Thoughtful, detailed coverage of the Mac, iPhone, and iPad, plus the best-selling Take Control ebooks.

 

 

Pick an apple! 
 
Is it a Unicode Font?

To determine if your font is Unicode-compliant, with all its characters coded and mapped correctly, choose the Font in any program (or in Font Book, set the preview area to Custom (Preview > Custom), and type Option-Shift-2.

If you get a euro character (a sort of uppercase C with two horizontal lines through its midsection), it's 99.9 percent certain the font is Unicode-compliant. If you get a graphic character that's gray rounded-rectangle frame with a euro character inside it, the font is definitely not Unicode-compliant. (The fact that the image has a euro sign in it is only coincidental: it's the image used for any missing currency sign.)

This assumes that you're using U.S. input keyboard, which is a little ironic when the euro symbol is the test. With the British keyboard, for instance, Option-2 produces the euro symbol if it's part of the font.

Visit Take Control of Fonts in Leopard

Submitted by
Sharon Zardetto

 
 

Take Control News/17-Oct-05

Send Article to a Friend

"Take Control of Permissions in Mac OS X" Released -- When Adam and I conceived of the Take Control series back in 2003, we imagined multiple ebooks, each functioning like a chapter in a huge volume about the Mac - readers could buy only those chapters that were of interest, and we could provide deeper and more current coverage than a print book could offer.

In our initial brainstorming sessions with authors, a number of people suggested writing about permissions, those sometimes-pesky settings that control who can do what to which files, folders, and disks on a Mac. Between swapping stories of permissions problems that we'd encountered - files that wouldn't delete, boot drives that wouldn't give us access to our own accounts, the ubiquity of the recommendation to repair permissions to solve random problems - we kept trying to slot the topic of permissions into an ebook that someone was already writing, such as "Take Control of Users & Accounts in Panther" or "Take Control of Sharing Files in Panther." However, giving readers the knowledge to take control of permissions requires providing a careful mix of practical details and theory, and the topic was just too deep to cover in the context of sharing files or user accounts.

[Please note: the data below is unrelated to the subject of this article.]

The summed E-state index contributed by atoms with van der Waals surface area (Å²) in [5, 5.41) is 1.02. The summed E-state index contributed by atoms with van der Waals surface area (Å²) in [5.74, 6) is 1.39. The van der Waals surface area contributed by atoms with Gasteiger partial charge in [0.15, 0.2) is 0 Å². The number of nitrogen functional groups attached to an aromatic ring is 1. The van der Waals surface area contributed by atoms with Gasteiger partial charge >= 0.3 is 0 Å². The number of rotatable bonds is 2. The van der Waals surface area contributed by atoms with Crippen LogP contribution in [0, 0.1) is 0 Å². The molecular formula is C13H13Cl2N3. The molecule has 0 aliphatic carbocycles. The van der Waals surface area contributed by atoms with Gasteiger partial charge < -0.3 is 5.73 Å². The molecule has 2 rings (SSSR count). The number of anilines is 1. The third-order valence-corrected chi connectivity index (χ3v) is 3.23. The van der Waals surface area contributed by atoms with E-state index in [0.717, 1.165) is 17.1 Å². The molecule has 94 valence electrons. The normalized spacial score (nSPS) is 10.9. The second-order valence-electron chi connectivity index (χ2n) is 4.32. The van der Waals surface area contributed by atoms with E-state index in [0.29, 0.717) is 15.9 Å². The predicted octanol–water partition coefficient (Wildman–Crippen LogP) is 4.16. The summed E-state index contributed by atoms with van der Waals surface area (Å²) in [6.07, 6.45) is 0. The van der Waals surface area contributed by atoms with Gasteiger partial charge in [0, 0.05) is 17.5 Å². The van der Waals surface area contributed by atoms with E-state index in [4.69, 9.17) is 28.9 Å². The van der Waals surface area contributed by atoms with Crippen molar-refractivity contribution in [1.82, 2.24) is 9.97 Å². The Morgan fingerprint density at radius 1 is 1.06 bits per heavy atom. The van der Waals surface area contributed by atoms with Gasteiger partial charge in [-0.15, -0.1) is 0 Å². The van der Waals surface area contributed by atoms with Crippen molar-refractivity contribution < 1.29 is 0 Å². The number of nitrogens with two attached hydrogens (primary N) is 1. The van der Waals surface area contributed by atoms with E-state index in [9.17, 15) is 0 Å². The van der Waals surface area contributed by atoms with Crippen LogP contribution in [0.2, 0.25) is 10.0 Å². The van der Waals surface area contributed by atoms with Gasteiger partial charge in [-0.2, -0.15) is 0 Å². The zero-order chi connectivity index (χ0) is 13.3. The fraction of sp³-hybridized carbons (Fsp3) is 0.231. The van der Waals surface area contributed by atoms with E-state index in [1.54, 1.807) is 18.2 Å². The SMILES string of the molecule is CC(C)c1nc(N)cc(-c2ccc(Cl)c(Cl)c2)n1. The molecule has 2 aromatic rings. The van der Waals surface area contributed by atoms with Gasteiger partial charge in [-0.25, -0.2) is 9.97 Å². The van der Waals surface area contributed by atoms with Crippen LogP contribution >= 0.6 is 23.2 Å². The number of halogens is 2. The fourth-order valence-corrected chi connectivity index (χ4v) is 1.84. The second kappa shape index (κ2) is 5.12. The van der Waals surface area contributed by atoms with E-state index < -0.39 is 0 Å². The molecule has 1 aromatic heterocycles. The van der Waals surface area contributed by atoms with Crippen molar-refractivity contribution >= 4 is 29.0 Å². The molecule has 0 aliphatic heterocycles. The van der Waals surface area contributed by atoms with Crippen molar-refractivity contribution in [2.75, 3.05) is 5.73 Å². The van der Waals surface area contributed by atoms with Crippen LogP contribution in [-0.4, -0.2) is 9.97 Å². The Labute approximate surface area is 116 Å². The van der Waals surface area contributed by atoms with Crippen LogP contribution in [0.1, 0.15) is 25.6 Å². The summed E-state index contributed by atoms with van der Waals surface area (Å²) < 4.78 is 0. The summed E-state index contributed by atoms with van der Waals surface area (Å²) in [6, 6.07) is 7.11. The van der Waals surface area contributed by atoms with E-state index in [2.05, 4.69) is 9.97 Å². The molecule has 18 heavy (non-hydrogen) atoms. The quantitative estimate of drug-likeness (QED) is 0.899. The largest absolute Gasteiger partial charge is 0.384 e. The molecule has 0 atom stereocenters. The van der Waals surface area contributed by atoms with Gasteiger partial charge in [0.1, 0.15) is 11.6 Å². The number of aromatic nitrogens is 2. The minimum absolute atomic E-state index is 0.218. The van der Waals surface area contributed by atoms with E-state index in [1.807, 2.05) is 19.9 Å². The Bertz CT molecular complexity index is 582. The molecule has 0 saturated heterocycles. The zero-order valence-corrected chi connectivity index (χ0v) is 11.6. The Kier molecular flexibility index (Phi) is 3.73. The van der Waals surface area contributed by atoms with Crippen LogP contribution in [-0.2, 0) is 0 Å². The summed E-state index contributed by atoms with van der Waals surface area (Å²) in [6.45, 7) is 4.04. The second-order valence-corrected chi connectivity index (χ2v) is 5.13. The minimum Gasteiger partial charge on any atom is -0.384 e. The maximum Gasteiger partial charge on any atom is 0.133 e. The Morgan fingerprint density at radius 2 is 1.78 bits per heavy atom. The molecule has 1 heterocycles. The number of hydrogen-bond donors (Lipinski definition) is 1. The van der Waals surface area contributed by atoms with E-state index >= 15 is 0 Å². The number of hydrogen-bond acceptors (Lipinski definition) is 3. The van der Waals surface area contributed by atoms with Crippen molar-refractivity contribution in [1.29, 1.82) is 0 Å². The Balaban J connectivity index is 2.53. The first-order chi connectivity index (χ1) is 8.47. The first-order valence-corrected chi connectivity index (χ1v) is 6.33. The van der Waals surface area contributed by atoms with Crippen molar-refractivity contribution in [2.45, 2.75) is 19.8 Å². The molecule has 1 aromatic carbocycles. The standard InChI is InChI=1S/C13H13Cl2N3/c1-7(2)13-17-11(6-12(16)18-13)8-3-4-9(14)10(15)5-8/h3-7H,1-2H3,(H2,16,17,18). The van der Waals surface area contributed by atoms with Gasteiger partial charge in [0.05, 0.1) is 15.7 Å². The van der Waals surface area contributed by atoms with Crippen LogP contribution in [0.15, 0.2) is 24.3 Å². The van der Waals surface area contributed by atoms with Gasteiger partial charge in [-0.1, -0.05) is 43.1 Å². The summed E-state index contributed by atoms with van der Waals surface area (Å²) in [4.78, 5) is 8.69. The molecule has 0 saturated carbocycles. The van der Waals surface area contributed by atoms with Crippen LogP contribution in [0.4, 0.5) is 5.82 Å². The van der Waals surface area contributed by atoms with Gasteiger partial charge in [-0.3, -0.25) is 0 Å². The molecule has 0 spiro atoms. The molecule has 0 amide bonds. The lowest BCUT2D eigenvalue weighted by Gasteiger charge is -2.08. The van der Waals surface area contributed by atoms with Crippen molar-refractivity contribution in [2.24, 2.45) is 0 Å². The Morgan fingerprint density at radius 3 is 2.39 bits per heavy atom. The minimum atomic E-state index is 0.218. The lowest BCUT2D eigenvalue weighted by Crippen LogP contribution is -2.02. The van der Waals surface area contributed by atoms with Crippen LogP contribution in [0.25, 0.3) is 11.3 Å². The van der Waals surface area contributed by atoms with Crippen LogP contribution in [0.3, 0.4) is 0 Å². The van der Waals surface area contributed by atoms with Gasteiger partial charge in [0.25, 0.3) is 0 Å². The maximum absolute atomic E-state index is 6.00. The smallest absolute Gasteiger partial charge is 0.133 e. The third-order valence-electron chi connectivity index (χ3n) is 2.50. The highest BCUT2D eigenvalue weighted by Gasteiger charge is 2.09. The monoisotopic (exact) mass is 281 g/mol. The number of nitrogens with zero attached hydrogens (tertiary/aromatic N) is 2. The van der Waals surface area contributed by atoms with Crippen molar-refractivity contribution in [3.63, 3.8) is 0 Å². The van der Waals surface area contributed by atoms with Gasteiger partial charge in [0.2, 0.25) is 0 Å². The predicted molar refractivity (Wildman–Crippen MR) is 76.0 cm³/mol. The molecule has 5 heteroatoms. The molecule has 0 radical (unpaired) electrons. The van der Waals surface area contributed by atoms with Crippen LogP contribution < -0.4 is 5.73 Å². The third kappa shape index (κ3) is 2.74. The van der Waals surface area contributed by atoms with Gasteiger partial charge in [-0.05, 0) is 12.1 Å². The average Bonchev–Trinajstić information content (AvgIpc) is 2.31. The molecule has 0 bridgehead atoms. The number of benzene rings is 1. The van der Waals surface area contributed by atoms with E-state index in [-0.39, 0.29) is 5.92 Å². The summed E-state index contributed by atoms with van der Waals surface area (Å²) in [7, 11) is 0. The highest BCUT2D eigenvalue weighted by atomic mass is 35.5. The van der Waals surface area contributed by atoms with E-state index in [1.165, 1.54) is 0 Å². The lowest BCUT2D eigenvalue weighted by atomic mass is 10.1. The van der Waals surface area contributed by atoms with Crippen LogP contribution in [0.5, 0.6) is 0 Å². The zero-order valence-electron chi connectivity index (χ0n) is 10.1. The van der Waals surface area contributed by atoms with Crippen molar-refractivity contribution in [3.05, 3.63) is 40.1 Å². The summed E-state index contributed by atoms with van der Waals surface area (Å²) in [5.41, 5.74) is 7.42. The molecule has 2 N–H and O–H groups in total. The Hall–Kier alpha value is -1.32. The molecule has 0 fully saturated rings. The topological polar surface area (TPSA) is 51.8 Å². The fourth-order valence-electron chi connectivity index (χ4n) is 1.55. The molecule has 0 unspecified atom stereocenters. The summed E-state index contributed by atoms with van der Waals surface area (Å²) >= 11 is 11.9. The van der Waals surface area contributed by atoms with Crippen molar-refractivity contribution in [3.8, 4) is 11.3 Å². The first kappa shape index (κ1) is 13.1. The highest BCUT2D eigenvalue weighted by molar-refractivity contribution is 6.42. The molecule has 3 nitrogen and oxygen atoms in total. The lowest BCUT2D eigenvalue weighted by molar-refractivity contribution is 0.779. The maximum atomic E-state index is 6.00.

Fast forward a year. Out of the blue, Brian Tanaka contacted us because he wanted write an ebook about permissions. With his years of solid Unix experience and genuine love of the Macintosh, Brian was perfect for the job, and I took on the task of editing the ebook, knowing that it would stretch my technical understanding of Mac OS X (especially since I have essentially no Unix background) and because I felt that if I could understand the ebook, almost anyone could. After many months of writing, thoughtful discussions, and expert review, it is with great pleasure that I announce "Take Control of Permissions in Mac OS X."

Reading this ebook will help you understand your Mac as never before, and you'll learn how you keep your files private, copy files to and from servers effectively, set the Ignore Permissions option for external disks, repair screwy permissions, and delete files that just won't die. For those who want to learn advanced concepts, the ebook delves into topics like the sticky bit, access control lists, bit masks, and symbolic versus absolute ways to set permissions. The ebook also discusses the pros and cons of working with permissions via the Finder's Get Info and Inspector windows, in several more-capable Macintosh utilities, and through the Unix command line; for each option (particularly the flexible and powerful Unix command line), it gives detailed instructions.

You can read more about Brian's ebook, download a free 26-page excerpt, and place an order at:

<http://www.takecontrolbooks.com/permissions- macosx.html?14@@!pt=TRK-0026-TB801- TCNEWS>

 

READERS LIKE YOU! Support TidBITS by becoming a member today!
Check out the perks at <http://tidbits.com/member_benefits.html>
Special thanks to Jim Puskar, Dave Vaklyes, Virgil Jain, and Carl
Walser for their generous support!